This is the key that so many of the “old guard” wildly underestimate. Why did so many people travel to Nevada to oppose the Bureau of Land Management? First and foremost because they actually knew that something was happening. Second, because they were able to learn details about what was happening and why it was happening which motivated them to act. Both of those factors were only possible because of the Internet. That event would never have happened 30 years ago.

      • As you may note it did not happen at Waco, though there were weeks available to act, no one knew what was going on. They knew BIG SHIT was going on, but had no idea what.

    • Yes! Fallout! That’s about what its going to be like. I just hope we get pipboys by then. And maybe power armor, the military is working on it.

    • From my ‘Old Guard’ perch, the ‘Internet Generation’ could not tell truth if it bit them in the ass and pronounced it by yelling in their ear!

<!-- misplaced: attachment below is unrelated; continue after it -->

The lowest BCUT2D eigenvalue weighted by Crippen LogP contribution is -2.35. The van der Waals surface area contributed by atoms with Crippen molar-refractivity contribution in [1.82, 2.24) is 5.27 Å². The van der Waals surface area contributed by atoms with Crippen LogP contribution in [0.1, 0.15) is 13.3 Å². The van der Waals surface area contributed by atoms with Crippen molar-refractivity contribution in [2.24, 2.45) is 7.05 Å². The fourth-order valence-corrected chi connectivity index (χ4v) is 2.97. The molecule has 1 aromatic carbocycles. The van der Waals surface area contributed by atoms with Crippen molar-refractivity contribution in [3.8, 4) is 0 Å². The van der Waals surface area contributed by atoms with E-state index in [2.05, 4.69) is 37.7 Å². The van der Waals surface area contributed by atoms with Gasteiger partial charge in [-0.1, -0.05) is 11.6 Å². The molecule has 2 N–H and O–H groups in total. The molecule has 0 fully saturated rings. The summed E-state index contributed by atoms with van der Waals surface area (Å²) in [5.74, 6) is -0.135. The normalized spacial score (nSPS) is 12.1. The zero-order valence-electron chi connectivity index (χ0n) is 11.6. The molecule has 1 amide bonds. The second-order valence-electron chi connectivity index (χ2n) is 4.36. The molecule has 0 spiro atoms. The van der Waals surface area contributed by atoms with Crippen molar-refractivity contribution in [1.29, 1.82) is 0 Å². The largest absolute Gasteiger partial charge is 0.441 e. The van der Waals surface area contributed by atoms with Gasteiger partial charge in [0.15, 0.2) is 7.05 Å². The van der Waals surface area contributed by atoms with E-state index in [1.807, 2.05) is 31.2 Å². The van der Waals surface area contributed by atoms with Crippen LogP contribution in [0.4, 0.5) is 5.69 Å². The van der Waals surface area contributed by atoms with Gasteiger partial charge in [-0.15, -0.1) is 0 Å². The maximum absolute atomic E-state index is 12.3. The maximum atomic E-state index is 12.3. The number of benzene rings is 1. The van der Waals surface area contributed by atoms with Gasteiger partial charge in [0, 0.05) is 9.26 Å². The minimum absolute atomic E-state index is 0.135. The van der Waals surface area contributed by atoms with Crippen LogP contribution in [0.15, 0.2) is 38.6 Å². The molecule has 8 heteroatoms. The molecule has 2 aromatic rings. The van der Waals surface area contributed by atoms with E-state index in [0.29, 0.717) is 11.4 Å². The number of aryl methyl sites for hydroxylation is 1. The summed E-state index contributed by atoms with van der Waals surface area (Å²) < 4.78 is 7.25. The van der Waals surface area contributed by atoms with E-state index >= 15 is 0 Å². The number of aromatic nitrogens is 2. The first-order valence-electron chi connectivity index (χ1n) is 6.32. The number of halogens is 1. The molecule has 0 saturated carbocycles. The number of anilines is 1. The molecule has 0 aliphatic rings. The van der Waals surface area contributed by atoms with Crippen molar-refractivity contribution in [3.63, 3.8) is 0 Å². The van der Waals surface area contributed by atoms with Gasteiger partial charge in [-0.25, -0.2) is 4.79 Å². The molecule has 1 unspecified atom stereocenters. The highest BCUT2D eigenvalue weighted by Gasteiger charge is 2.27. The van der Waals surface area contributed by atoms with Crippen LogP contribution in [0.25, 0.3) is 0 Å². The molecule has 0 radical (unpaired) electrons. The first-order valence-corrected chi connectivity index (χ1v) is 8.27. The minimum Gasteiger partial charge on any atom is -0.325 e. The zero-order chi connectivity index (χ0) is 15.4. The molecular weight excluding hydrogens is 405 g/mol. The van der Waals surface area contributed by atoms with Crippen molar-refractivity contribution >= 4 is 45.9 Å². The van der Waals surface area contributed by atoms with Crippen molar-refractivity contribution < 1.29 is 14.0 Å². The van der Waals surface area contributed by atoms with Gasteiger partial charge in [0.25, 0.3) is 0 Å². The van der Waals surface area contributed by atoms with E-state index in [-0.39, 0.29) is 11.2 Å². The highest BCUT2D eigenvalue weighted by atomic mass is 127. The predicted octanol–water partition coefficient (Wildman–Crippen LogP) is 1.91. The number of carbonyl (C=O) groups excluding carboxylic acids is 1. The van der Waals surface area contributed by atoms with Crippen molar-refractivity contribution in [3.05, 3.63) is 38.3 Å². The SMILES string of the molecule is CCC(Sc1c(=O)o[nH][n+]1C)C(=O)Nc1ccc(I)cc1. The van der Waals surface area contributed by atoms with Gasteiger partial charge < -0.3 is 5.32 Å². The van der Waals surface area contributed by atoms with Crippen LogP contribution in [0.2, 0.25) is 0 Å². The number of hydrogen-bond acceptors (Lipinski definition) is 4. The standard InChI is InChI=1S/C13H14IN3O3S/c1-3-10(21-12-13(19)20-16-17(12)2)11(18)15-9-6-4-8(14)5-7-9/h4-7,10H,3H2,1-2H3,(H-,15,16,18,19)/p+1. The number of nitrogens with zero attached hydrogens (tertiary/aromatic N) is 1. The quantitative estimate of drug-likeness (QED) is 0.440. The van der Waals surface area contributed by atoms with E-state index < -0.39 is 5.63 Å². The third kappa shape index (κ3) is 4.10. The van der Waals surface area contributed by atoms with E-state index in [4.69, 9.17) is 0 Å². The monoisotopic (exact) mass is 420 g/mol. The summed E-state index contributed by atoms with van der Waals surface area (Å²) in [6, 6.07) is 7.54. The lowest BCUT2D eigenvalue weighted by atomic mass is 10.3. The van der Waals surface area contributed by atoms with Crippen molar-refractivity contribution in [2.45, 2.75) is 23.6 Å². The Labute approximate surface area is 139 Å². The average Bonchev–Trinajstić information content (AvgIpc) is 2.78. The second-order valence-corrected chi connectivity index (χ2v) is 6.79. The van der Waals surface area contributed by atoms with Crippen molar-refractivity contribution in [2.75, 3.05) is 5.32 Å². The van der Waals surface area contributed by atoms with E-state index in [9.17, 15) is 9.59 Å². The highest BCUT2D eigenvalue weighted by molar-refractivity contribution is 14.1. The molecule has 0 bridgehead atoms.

My generation had morals and knew the difference between right and wrong. A man’s word was his bond.

      “Don’t mess with old men…they’ll just shoot you….”

      Now, if you don’t mind…that intro is one hell of a cool one!

      • Which generation was that? The one that hated “niggers” and wanted them out of white schools? Or the one after that, that harped about how long haired hippies are destroying the moral fabric of society? Or the one after that, which fought a long and hard war to keep sodomy laws on the books?

        You guys are all such paragons of freedom.